Saturday, October 20, 2018

U.S. vs China: Latest Provocation To Beijing, U.S. Plans New Warship Passage Through Taiwan Strait, U.S. Navy Investigating Two Mysterious Helicopter Crashes

In Latest Provocation To Beijing, US Plans New Warship Passage Through Taiwan Strait

In Washington's latest attempt to provoke Beijing, the United States is planning to send warships through the Taiwan Strait according to Reuters, a mission meant to ensure "free passage" through the strategic waterway and which will further heighten political tensions with China. Reuters sources did not discuss the potential timing for any fresh passage through the strait.
The last time the US conducted a similar crossing under the "free passage" umbrella, China responded angrily over what it saw was the latest US incursion in its geopolitical sphere of influence and a fresh mission would only exacerbate the state of affairs between the two superpowers; meanwhile any repeat would be seen in self-ruled Taiwan as a fresh expression of support by President Donald Trump’s government.

China, which views Taiwan as a wayward province, has been ramping up pressure to assert its sovereignty over the island and it raised concerns over U.S. policy toward Taiwan in talks this week with U.S. Defense Secretary Jim Mattis in Singapore.
Ironically, even as Washington mulls ordering a fresh passage through the strait in a show of support for Taiwan and defiance of China's growing sphere of influence, it has been trying to explain to Beijing that its policies toward Taiwan are unchanged. Mattis delivered that message to China’s Defense Minister Wei Fenghe personally on Thursday, on the sidelines of an Asian security forum.
"Minister Wei raised Taiwan and concerns about our policy. The Secretary reassured Minister Wei that we haven’t changed our Taiwan policy, our one China policy. So it was, I think, a familiar exchange" said Randall Schriver, U.S. assistant secretary of defense who helps guide Pentagon policy in Asia. While Washington has no formal ties with Taiwan, it is bound by law to help it defend itself and is the island’s main source of arms, a topic near and dear to president Trump's heart: Washington has sold Taiwan more than $15 billion in weaponry since 2010.
Sparring over Taiwan has been just one of a growing number of flashpoints in the U.S.-China relationship, which also include a bitter trade war, U.S. sanctions and China’s increasingly assertive military posture in the South China Sea.

Predictably, Beijing - which has never renounced the use of force to bring Taiwan under its control - responded to the July passage with a warning to the United States to avoid jeopardizing “peace and stability” in the strategic waterway. China has also viewed U.S. overtures toward Taiwan "with alarm", including the unveiling a new de facto embassy in Taiwan and passage of the Taiwan Travel Act, which encourages U.S. officials to visit the island.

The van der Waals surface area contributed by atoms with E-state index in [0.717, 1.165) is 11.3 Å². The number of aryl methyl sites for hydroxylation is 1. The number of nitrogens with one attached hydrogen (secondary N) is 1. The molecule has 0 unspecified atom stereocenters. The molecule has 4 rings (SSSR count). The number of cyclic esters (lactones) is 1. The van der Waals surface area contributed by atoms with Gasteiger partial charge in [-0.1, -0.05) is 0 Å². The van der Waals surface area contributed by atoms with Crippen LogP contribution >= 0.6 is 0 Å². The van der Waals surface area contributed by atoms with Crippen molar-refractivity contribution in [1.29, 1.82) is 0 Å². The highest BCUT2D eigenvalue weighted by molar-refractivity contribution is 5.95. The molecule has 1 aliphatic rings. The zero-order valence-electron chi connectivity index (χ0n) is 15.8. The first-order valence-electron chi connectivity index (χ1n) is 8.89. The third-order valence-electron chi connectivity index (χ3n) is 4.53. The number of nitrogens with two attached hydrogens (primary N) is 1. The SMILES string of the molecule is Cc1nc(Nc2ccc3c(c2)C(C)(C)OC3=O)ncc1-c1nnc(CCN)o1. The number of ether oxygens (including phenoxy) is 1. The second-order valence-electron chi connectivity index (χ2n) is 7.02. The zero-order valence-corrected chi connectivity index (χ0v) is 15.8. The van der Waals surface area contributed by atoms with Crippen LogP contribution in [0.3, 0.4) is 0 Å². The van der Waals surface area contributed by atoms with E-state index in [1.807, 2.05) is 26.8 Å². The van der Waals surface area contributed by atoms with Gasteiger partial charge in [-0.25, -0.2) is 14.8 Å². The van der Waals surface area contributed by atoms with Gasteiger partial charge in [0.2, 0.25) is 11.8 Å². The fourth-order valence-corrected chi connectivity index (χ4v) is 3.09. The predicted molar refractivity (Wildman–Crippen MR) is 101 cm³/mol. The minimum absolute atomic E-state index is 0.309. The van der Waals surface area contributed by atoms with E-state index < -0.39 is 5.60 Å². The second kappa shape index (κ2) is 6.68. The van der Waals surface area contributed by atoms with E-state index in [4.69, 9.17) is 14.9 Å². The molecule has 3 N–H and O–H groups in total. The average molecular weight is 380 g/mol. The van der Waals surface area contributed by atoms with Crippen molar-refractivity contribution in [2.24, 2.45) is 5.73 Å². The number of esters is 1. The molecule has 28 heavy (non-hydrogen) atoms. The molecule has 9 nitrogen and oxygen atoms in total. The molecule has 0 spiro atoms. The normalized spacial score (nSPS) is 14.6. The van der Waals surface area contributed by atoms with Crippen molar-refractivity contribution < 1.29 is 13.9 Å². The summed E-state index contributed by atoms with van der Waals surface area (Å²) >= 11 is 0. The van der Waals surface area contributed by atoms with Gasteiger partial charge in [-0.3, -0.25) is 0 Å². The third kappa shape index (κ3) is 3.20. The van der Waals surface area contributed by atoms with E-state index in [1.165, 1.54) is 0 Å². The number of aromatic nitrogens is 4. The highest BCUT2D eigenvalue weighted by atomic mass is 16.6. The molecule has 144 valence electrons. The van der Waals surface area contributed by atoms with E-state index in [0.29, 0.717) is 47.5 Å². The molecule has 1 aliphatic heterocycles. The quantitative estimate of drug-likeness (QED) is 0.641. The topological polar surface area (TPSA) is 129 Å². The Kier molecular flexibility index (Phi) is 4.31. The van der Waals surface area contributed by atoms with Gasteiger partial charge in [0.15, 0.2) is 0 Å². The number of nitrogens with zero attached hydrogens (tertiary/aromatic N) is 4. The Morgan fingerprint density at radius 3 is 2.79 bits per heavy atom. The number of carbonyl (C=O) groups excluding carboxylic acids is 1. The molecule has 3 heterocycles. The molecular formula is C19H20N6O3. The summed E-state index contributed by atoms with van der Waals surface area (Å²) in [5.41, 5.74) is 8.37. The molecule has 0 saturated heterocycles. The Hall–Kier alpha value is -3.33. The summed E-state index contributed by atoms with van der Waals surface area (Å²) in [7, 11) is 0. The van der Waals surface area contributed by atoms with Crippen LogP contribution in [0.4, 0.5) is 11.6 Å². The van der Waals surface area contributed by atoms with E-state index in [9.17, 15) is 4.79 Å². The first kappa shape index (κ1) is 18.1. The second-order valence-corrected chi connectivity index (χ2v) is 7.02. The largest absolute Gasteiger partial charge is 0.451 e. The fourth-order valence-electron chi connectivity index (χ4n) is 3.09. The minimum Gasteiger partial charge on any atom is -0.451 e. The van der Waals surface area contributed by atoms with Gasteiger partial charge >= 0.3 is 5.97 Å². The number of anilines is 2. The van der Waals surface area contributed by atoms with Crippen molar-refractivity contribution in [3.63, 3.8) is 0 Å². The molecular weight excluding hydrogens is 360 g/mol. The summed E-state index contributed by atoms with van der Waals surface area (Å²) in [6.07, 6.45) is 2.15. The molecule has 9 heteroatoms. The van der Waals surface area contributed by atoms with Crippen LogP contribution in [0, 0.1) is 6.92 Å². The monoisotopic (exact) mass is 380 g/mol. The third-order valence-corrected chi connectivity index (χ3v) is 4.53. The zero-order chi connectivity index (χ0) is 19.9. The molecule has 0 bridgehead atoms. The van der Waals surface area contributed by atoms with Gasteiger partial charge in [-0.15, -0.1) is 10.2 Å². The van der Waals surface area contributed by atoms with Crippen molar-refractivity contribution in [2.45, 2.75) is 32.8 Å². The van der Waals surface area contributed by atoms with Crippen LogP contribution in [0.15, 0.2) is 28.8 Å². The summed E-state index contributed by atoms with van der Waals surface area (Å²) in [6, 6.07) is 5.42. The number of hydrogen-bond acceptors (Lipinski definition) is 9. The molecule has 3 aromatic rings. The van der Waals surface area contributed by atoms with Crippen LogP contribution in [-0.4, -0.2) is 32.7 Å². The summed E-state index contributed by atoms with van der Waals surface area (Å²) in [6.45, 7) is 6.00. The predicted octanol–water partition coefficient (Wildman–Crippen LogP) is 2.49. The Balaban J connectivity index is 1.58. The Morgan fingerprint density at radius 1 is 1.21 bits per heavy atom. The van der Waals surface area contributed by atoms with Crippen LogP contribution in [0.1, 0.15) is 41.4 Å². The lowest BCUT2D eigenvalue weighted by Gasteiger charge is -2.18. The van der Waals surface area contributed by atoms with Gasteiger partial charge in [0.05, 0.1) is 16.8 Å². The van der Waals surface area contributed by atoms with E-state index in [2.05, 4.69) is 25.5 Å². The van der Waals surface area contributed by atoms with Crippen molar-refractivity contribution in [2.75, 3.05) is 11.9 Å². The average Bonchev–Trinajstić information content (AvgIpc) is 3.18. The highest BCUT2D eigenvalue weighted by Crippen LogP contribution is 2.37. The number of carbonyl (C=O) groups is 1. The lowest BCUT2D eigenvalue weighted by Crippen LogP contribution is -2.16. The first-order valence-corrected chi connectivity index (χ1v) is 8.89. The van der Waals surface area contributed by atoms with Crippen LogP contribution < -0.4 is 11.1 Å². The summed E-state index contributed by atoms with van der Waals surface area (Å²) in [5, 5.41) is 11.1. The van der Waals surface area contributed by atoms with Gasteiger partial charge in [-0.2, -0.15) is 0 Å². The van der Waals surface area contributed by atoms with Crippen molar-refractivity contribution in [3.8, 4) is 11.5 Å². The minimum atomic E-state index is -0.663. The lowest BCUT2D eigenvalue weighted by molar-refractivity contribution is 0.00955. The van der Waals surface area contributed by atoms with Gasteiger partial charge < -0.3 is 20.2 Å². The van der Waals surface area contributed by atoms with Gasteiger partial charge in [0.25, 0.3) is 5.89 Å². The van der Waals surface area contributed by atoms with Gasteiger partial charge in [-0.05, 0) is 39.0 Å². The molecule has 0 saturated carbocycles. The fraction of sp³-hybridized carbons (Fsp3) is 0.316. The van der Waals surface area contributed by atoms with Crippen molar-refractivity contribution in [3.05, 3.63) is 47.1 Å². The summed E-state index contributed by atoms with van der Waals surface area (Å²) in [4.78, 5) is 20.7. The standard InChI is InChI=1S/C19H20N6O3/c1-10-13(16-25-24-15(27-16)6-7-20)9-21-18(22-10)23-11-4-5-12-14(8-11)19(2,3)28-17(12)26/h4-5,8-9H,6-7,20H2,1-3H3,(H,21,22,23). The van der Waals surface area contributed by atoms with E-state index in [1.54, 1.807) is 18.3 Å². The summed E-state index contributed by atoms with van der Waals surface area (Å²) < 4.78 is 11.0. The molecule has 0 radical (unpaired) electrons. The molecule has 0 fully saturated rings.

Whatever Taiwan's fate, the upcoming deliberate US provocation over what China views as its key national interest will only serve to further deteriorate relations between the two nations which are already engaged in both currency and trade war, a relationship in which some have been asking what will be the "accidental" catalyst that escalates the ongoing war between the two superpowers into its "kinetic" phase.

The USS Ronald Reagan has resumed flight operations Friday morning after a mysterious incident where a MH-60R Seahawk helicopter crashed while making an emergency landing on the ship's flight deck shortly after taking off at 9 am on Oct. 19. The Navy said it is investigating the crash after the helicopter, a member of the "Saberhawks" Helicopter Maritime Strike Squadron, crash landed shortly after lifting off from the ship's deck at approximately 9 am on Oct. 19.
The carrier, a member of the Navy's 7th fleet, was situated off the coast of the Philippines at the time of the crash.
All the sailors injured in the incident were said to be in stable condition and their injuries were non-life threatening, the Navy said. They ranged from minor abrasions and lacerations to fractures. The most seriously injured were airlifted to a hospital in the Philippines.
A Navy spokesman told Stars and Stripes that four crew were aboard the helicopter when the crash happened. In total, 12 people were injured and the carrier sustained some damage. The helicopter crashed during "routine operations" in the Philippine Sea, after the carrier participated in an international naval review near a South Korean island last week.

Meanwhile, Stars and Stripes reported Friday in a different article that the Navy is investigating the cause of another crash involving a HH-60H Seahawk helicopter, which crashed into another helicopter on an Okinawa runway on Oct. 9.
That crash, which involved helicopters from Helicopter Sea Combat Squadron 85, happened at Kadena Air Base. Details were said to be scarce but the investigation is ongoing. Fortunately, there were no injuries in the Oct. 9 incident, but the crash was reported as a Class A mishap, meaning that the damage was either more than $2 million, or at least one of the aircraft is a total loss.
Oddly enough, that was the second Class A mishap reported by the Navy this year this year. On Oct. 4, an F/A-18F Super Hornet made an emergency landing at Naval Air Station Lemoore, Calif., after an engine caught fire during a training exercise. Luckily, nobody was hurt. 
While certainly of a much smaller scale, the crashes are eerily reminiscent of the mysterious collisions of US Naval ships last year, which raised questions about the Navy's honesty in sharing details of the incident - with some even speculating that foreign hackers may have temporarily seized control of the ships involved. Ultimately, the accidents were blamed on human error.

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